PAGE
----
October 18 2011: Does Dry Lot Feeding a Beef Cow Herd Make Sense for You?
By Tim Clark

Tim Clark

The reduced cow herd and strong demand for fewer calves creates an optimistic outlook for the cow calf producer for the next several years.  This is if you have both forage and cows.  The drought in the Southwest is making it tough to maintain cow numbers in that region.  One would assume the Southeast and Midwest would grow their cow numbers.  However, the lack of affordable pasture is making that decision difficult.  Using a dry lot feeding program for part of the year is a viable option; however, making the assumption that expensive feeding equipment is necessary can greatly reduce the income potential.  The investment of tractors, feeder wagons and feed bins has to be paid for by pounds of beef sold.   

An advantage of a pasture-based system is the ability to produce marketable beef without a large investment in tractors, fuel and specialized feeding equipment.  In areas where pasture has been converted to row crops some producers are making a modified dry lot feeding program work.  Some of those farms are feeding free choice hay with some silage and self-fed supplements while others are feeding total mixed rations.  Depreciation is often the largest expense for a beef cow-calf operation.  The equipment depreciation, fuel cost and labor cost must be accounted for in a dry lot feeding program.    Most economic evaluations of cow-calf ranches are for a pasture based system.  Stan Bevers of Texas AgriLive Extension Service has published benchmark expenses for pasture based ranches.  The top expense items are listed in Table 1.   These benchmarks can be used as a point of reference for decision making related to dry lot feeding.   With the potential for sustained high calf prices and increased value of breeding stock over the next 3-4 year period, dry lot feeding may be feasible if the investment in equipment and fuel can be controlled.  This system could offer an opportunity for entry into or expansion of the beef cow herd in the Midwest and Southeast.

Table 1:  Operating Expenses of the Cow calf Ranch – adapted from Bevers, 2007

Operating Cost

$/Cow calf pair

% of Total

Depreciation, Total

81.28

15.36

---Dep. Livestock

38.10

7.21

---Dep. Machinery

30.58

5.78

---Dep.  Building/Improvement

12.60

2.38

Labor & Management

79.50

15.03

Feed Purchased

70.13

13.26

Rents & Lease

38.87

7.35

Repair & Maintenance

35.07

6.63

Gasoline, Fuel & Oil

23.84

4.50

In a dry lot program, rent and lease cost could be reduced while keeping depreciation, labor and fuel cost from increasing significantly.  Items to consider for a successful dry lot program include:

1.     Be conservative with equipment investment.

2.     Minimize additional labor and fuel cost.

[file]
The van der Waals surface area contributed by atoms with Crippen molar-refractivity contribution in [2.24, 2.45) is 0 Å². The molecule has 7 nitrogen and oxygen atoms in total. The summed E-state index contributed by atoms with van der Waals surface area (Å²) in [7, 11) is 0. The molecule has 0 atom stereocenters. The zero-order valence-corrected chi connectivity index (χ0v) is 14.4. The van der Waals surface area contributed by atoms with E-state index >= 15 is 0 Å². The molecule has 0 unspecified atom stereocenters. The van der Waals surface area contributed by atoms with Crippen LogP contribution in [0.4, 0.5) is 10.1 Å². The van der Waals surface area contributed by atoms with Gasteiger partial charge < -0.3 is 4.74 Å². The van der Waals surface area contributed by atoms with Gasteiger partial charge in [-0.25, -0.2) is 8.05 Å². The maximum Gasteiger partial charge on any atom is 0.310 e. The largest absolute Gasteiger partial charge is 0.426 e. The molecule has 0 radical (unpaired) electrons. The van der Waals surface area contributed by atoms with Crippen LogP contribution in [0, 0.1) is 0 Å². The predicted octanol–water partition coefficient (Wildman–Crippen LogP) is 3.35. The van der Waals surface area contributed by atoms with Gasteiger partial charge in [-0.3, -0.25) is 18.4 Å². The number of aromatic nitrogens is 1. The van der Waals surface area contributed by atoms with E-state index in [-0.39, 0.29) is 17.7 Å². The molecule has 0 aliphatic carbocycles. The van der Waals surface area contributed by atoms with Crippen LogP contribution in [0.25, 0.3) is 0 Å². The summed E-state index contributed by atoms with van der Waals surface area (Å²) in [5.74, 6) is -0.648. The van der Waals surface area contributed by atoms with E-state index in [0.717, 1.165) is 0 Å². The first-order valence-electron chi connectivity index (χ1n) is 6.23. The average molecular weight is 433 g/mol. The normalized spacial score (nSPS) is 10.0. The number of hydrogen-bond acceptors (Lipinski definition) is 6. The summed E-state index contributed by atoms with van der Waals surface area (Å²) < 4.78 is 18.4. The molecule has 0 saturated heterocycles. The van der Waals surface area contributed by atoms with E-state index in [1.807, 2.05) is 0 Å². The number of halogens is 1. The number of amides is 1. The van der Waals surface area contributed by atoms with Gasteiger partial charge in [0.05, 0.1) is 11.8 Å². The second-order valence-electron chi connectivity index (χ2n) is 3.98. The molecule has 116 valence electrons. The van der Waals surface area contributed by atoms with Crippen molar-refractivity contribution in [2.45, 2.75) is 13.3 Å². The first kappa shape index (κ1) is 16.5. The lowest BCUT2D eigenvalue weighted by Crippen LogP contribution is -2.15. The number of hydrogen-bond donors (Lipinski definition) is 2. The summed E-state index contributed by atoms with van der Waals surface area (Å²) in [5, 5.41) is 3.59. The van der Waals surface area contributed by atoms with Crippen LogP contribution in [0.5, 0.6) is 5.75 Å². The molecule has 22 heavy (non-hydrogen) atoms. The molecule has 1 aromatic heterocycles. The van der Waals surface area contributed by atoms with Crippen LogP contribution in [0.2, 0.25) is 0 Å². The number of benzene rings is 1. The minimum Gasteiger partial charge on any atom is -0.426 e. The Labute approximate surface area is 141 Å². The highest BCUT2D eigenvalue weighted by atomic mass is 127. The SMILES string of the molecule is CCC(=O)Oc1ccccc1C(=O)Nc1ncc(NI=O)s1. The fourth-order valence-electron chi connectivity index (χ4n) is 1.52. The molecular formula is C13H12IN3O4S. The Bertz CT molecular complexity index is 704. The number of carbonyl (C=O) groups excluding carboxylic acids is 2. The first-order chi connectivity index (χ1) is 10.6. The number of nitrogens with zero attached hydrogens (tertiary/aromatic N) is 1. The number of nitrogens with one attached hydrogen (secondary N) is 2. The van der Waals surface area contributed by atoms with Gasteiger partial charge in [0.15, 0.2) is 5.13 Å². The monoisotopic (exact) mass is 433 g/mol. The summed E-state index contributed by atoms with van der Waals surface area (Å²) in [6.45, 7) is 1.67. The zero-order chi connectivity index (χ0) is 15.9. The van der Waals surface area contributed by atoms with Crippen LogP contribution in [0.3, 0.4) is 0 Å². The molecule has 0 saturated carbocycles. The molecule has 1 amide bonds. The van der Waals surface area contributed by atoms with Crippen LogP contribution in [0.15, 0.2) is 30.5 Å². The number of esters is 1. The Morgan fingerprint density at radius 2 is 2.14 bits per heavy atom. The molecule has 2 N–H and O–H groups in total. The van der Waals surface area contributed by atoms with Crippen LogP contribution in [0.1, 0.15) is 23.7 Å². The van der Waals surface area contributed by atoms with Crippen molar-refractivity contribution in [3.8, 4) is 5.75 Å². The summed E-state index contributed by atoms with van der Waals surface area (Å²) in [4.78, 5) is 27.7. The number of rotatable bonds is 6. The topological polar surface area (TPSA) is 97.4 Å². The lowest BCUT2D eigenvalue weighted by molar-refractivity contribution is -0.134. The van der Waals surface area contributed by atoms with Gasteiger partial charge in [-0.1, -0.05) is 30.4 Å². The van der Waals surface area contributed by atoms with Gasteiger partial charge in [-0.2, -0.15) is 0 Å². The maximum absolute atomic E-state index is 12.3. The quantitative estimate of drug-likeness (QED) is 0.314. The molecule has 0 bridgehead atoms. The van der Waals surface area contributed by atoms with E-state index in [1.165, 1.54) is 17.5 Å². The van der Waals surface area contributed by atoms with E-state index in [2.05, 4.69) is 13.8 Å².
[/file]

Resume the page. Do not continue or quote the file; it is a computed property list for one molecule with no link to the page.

3.     Minimize shrink associated with storage and feeding of forages.

4.     Utilizing grazing of crop residue.

Let’s look at of these items more closely.  Assumptions for cost will be per cow calf pair. 

1.     Can the cost of an additional tractor and mixer wagon be supported?  You must first determine what percent of the equipment will be charged to the cows.  A conservative estimate of $100,000 investment and depreciated over 7 years has depreciation cost listed below.  The percentage is how much of the equipment is charged to the cow herd

a.     100% = $142

b.      50%=$71

c.      25%=$35.

This analysis would suggest a system where free choice feeding of hay/forage that minimizes equipment cost would be most economical.   

2.     Labor cost accounted for 15% and fuel accounted for 4.5% of total cost in the Texas data.  A dry lot system will need more labor and fuel than a pasture system.  The time and fuel needed for daily mixing and delivery must be considered if a total mixed ration program is planned.  Each additional hour per day can add up to $36.50 per cow-calf pair, depending on wage and fuel cost. 

3.     Forage costs have increased and if hay cost $200/ ton, each 1% shrink (waste and dry matter loss at harvest) will add an additional $2.00 per ton.  We need to consider both shrink at harvest and at feeding.  Extension service estimates of shrink for hay can be as high as 50% under poor conditions and poor management.  Efforts that reduce shrink will result in better returns and less total feed needed. 

4.     Grazing crop residue such as corn stocks can be an excellent means of providing economical forage that can reduce dry lot feeding days.  This will have the benefit of lowering stored forage needs, labor and fuel cost.

If the cow herd is to stabilize and eventually expand, I believe that dry lot feeding of the cow herd in conjunction with limited pasture and grazing of crop residue will be implemented successfully in some areas of the country.  Attention to and controlling total feed cost will be necessary if this is to be a viable and profitable option to a traditional pasture based system.  Total feed cost is the combination of the investment in feed, feeding equipment, fuel and labor cost associated with delivering the diet to the animals.  Crystal Clear Economyx® available on the Crystalyx.com website is a spreadsheet which allows you to evaluate various feeding situations.  Current and future calf prices offer an excellent opportunity to expand your herd or enter the cow calf business.  If pasture availability is an obstacle then a dry lot program may be an option.   Crystalyx® offers a full line of self-fed supplements that have proven to be convenient, time saving and cost effective in many different feeding programs.  Look at your all of your resources available to see if a beef-cow calf operation makes sense for you.

 

Categories: General

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11/18/2011 1:57:21 PM #

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